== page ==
What To Do When You Hit Rock Bottom

At its nadir, in 1997, Apple had DAYS of cash left in the bank. It was in danger of missing payroll and it had to go to its banks for astonishingly small sums of money. This happened to them.

We were in the same boat, but it was easier to fix and on a smaller scale.

Realize: if Apple survived, so can you.

Once I got better – late March – I resolved to work through the issues.

Realize You’re At Rock Bottom

You have to decide it’ll never get worse. That this is the worst place you’ll be. This – is hell.  You can’t get out without declaring that you will never be here again.

Passion? I rarely argue for it. I think it’s generally a distraction. But in this case, when you have slid, when you have to come back? There can be nothing more important than passion to guide your next steps. There can be nothing more important than the humanity, the spark that says “I AM.”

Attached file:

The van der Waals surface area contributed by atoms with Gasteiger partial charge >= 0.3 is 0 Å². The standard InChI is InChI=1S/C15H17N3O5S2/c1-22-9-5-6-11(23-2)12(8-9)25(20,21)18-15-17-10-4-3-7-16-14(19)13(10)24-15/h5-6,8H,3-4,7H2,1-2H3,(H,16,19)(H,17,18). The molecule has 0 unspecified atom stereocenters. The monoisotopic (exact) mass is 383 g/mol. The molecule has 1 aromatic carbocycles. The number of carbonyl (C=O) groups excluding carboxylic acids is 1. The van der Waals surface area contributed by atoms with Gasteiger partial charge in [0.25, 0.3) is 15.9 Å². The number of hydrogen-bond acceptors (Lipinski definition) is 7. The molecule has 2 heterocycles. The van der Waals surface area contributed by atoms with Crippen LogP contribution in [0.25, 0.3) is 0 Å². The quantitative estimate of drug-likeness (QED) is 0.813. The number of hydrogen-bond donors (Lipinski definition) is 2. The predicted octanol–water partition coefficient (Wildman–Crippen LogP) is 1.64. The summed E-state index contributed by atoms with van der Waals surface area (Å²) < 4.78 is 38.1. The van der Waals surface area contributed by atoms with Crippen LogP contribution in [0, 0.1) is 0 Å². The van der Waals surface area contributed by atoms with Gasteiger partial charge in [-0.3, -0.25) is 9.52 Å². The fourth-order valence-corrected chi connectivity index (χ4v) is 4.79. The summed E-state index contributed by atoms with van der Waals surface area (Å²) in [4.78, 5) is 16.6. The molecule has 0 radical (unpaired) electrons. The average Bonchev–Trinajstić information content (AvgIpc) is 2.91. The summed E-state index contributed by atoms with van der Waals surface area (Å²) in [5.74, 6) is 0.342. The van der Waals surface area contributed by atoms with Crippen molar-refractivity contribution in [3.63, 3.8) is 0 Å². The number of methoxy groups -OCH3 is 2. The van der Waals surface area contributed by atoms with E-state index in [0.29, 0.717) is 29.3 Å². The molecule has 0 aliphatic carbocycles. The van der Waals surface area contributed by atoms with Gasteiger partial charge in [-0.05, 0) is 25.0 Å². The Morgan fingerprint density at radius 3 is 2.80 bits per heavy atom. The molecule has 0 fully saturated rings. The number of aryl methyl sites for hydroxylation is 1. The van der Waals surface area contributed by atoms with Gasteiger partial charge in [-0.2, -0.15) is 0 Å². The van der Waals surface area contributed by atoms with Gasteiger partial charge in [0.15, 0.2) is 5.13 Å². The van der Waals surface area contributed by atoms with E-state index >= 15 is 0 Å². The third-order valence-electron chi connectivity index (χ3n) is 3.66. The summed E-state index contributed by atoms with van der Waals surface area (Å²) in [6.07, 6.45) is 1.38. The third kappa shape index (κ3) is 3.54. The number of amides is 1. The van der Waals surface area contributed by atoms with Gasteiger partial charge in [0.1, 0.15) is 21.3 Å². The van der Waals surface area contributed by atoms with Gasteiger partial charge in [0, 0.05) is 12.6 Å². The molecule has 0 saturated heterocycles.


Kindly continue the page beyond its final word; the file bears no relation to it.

Define what it is that’s rock bottom.

For me:

  • I couldn’t pay vendors or designers on time.
  • I couldn’t be generous.
  • We were fragile.
  • The business needed me every day.

That was the bottom. That was where we failed, and that’s where I can never be again. To become impeccable.

Identify & Pay Legacy Issues Next

Since our issues were financial, we had to handle them as fast as possible.

Next we did was separate legacy costs (things we’d inherited) from current operations. This was to treat old debt like old debt, and not let it “run into” current operations. The idea was to use profits to close the gap. And to have the gap not run into things.

This meant we paid bills in a “LIFO” manner. The upside is that new vendors get paid, the downside is that relationships with other vendors are strained. And you have to stall for time, and equivocate. Neither are fun.